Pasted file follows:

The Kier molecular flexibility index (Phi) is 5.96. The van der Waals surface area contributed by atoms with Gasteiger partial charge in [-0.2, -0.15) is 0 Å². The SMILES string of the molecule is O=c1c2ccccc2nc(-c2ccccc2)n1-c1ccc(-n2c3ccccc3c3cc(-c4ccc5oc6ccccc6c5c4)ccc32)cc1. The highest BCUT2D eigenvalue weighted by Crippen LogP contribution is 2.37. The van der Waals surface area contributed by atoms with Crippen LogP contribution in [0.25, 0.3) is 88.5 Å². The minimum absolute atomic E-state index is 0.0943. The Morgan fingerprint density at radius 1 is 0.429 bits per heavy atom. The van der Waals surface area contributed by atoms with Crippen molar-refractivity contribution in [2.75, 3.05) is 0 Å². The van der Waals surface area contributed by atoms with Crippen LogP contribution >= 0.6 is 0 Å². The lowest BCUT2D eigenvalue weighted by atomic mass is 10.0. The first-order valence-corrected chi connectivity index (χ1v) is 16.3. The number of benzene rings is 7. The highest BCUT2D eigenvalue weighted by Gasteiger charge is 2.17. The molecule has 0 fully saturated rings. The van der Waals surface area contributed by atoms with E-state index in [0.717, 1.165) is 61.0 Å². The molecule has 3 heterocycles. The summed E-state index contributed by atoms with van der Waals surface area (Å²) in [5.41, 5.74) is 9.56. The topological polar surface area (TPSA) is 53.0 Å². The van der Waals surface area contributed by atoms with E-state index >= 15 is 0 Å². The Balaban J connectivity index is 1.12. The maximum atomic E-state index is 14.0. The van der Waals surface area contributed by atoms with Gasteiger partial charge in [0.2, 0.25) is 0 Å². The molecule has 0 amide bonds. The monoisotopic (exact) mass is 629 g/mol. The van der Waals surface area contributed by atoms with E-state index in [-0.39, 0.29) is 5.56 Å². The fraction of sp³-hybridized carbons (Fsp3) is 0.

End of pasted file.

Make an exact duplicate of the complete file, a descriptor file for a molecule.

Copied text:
The Kier molecular flexibility index (Phi) is 5.96. The van der Waals surface area contributed by atoms with Gasteiger partial charge in [-0.2, -0.15) is 0 Å². The SMILES string of the molecule is O=c1c2ccccc2nc(-c2ccccc2)n1-c1ccc(-n2c3ccccc3c3cc(-c4ccc5oc6ccccc6c5c4)ccc32)cc1. The highest BCUT2D eigenvalue weighted by Crippen LogP contribution is 2.37. The van der Waals surface area contributed by atoms with Crippen LogP contribution in [0.25, 0.3) is 88.5 Å². The minimum absolute atomic E-state index is 0.0943. The Morgan fingerprint density at radius 1 is 0.429 bits per heavy atom. The van der Waals surface area contributed by atoms with Crippen molar-refractivity contribution in [2.75, 3.05) is 0 Å². The van der Waals surface area contributed by atoms with Crippen LogP contribution >= 0.6 is 0 Å². The lowest BCUT2D eigenvalue weighted by atomic mass is 10.0. The first-order valence-corrected chi connectivity index (χ1v) is 16.3. The number of benzene rings is 7. The highest BCUT2D eigenvalue weighted by Gasteiger charge is 2.17. The molecule has 0 fully saturated rings. The van der Waals surface area contributed by atoms with E-state index in [0.717, 1.165) is 61.0 Å². The molecule has 3 heterocycles. The summed E-state index contributed by atoms with van der Waals surface area (Å²) in [5.41, 5.74) is 9.56. The topological polar surface area (TPSA) is 53.0 Å². The van der Waals surface area contributed by atoms with E-state index >= 15 is 0 Å². The Balaban J connectivity index is 1.12. The maximum atomic E-state index is 14.0. The van der Waals surface area contributed by atoms with Gasteiger partial charge in [0.2, 0.25) is 0 Å². The molecule has 0 amide bonds. The monoisotopic (exact) mass is 629 g/mol. The van der Waals surface area contributed by atoms with E-state index in [-0.39, 0.29) is 5.56 Å². The fraction of sp³-hybridized carbons (Fsp3) is 0.